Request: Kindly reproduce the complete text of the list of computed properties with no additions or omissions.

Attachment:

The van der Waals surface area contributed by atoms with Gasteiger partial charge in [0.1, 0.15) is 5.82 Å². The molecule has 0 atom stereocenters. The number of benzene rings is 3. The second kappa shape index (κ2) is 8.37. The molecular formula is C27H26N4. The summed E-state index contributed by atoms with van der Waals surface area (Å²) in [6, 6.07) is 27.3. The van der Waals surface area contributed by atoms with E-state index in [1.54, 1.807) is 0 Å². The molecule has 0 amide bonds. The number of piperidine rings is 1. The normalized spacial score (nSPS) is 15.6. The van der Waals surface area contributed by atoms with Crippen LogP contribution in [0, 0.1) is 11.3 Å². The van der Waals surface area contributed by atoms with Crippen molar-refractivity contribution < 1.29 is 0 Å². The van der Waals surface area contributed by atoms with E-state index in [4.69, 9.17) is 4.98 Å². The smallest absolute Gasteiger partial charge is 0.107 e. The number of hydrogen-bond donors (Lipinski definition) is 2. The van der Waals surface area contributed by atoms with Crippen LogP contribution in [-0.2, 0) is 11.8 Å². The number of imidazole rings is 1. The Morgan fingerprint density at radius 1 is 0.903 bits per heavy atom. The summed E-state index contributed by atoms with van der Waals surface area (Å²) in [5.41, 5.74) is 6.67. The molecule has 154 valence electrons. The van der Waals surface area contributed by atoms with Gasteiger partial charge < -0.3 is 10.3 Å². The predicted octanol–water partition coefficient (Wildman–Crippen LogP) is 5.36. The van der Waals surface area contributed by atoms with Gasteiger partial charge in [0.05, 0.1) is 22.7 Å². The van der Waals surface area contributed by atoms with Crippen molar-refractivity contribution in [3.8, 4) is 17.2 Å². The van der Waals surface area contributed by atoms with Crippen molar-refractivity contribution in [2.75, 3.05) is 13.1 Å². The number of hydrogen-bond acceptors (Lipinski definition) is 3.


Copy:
The van der Waals surface area contributed by atoms with Gasteiger partial charge in [0.1, 0.15) is 5.82 Å². The molecule has 0 atom stereocenters. The number of benzene rings is 3. The second kappa shape index (κ2) is 8.37. The molecular formula is C27H26N4. The summed E-state index contributed by atoms with van der Waals surface area (Å²) in [6, 6.07) is 27.3. The van der Waals surface area contributed by atoms with E-state index in [1.54, 1.807) is 0 Å². The molecule has 0 amide bonds. The number of piperidine rings is 1. The normalized spacial score (nSPS) is 15.6. The van der Waals surface area contributed by atoms with Crippen LogP contribution in [0, 0.1) is 11.3 Å². The van der Waals surface area contributed by atoms with Crippen molar-refractivity contribution < 1.29 is 0 Å². The van der Waals surface area contributed by atoms with E-state index in [4.69, 9.17) is 4.98 Å². The smallest absolute Gasteiger partial charge is 0.107 e. The number of hydrogen-bond donors (Lipinski definition) is 2. The van der Waals surface area contributed by atoms with Crippen LogP contribution in [-0.2, 0) is 11.8 Å². The number of imidazole rings is 1. The Morgan fingerprint density at radius 1 is 0.903 bits per heavy atom. The summed E-state index contributed by atoms with van der Waals surface area (Å²) in [5.41, 5.74) is 6.67. The molecule has 154 valence electrons. The van der Waals surface area contributed by atoms with Gasteiger partial charge < -0.3 is 10.3 Å². The predicted octanol–water partition coefficient (Wildman–Crippen LogP) is 5.36. The van der Waals surface area contributed by atoms with Gasteiger partial charge in [0.05, 0.1) is 22.7 Å². The van der Waals surface area contributed by atoms with Crippen molar-refractivity contribution in [3.8, 4) is 17.2 Å². The van der Waals surface area contributed by atoms with Crippen molar-refractivity contribution in [2.75, 3.05) is 13.1 Å². The number of hydrogen-bond acceptors (Lipinski definition) is 3.